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Discussion Starter · #1 ·
This year hay has been hard to find and it's been pretty much impossible to find any good hay. We finally found some alfalfa but after we bough it we found mold in the middle and could only get a couple days worth of hay out of a $100- 1200 lb alfalfa bale, so I'm hay hunting again and have a few questions.

1. Is Soy Bean Roughage okay for goats to eat? In the ad it said it was great, but I'll have 6 does pregnant throughout the winter and want to make such it has enough nutrients for them. It's very cheap at about $30 a large roll.

2. Is Bermuda okay for goats? I've heard things about it from both sides. Is it rich like Alfalfa and need to be fed less of?

3. Is Wheat hay good for goats?


Thanks!
 

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I don't know anything about the first two, but I do know that wheat hay is only the stems and maybe a few heads so it doesn't really have any nutritional value and is only good as a filler.
 

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Discussion Starter · #4 ·
Crissa said:
I don't know anything about the first two, but I do know that wheat hay is only the stems and maybe a few heads so it doesn't really have any nutritional value and is only good as a filler.
Ok thanks! I had thought so but wasn't sure.
 

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burmuda is a good hay - second in line to alfafa. Feed it as you would any other hay unless they arent eating all of it and then if that happends just cut back on the amount you supply to them on a daily basis.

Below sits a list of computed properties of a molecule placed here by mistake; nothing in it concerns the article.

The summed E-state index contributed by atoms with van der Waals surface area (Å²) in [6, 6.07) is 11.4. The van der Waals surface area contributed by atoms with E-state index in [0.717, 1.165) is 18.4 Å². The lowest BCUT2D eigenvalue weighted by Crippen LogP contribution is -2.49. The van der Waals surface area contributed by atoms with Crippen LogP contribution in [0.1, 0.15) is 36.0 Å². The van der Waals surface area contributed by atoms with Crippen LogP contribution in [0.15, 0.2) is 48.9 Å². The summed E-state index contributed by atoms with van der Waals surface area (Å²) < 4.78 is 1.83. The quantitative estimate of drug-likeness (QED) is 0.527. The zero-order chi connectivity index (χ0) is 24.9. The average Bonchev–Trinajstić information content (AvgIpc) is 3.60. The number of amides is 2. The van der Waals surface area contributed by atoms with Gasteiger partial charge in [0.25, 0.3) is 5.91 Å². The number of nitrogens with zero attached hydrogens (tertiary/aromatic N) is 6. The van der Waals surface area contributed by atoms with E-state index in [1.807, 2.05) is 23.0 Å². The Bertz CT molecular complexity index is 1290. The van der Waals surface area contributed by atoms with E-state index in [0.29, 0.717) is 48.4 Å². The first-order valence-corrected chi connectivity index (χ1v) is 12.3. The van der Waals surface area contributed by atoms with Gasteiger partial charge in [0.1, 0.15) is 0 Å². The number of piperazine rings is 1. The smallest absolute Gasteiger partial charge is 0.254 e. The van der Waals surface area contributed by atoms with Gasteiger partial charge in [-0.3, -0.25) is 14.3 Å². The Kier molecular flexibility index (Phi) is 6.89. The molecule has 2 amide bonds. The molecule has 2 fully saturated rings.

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Brad said: he'd take the alfalfa back to the seller, unless they said it had been wet,

1. That's okay to feed, depending on how mature it was, it can be as good as alfalfa.
2. Okay to feed, good hay just not the protein like alfalfa.
3. No nutrients, just a hollow stem.
 

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IF your goats will eat it Bermuda should be a good hay -they usually prefer a mixed grass type. That's such a disappointment about your alfalfa - don't know if you've tried this but one thing a lot of goat breeders are doing with the alfalfa shortage is feeding alfalfa pellets. You still need to feed some type of hay even if you use the pellets but they can be a good alternative when you need the calcium.
 

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I was using wheat hay as bedding this summer, and the goats gobbled it up like crazy before tramping on it. Like it's already been said, though, there's no nutritional value to it.

I'm worried about hay, too. I figured on our little guys eating 5% of their weight daily in hay, and planned accordingly. They're already going through it so fast, though! My big bale, which diminished so slowly this summer, is disappearing before my eyes.

More frustrating is that our hay is cut on shares out of our fields, and I'm really banging my head that I didn't ask for extra just in case. It also means that I'll probably have to fork over major money at Southern States for hay. Live and learn, I guess.
 
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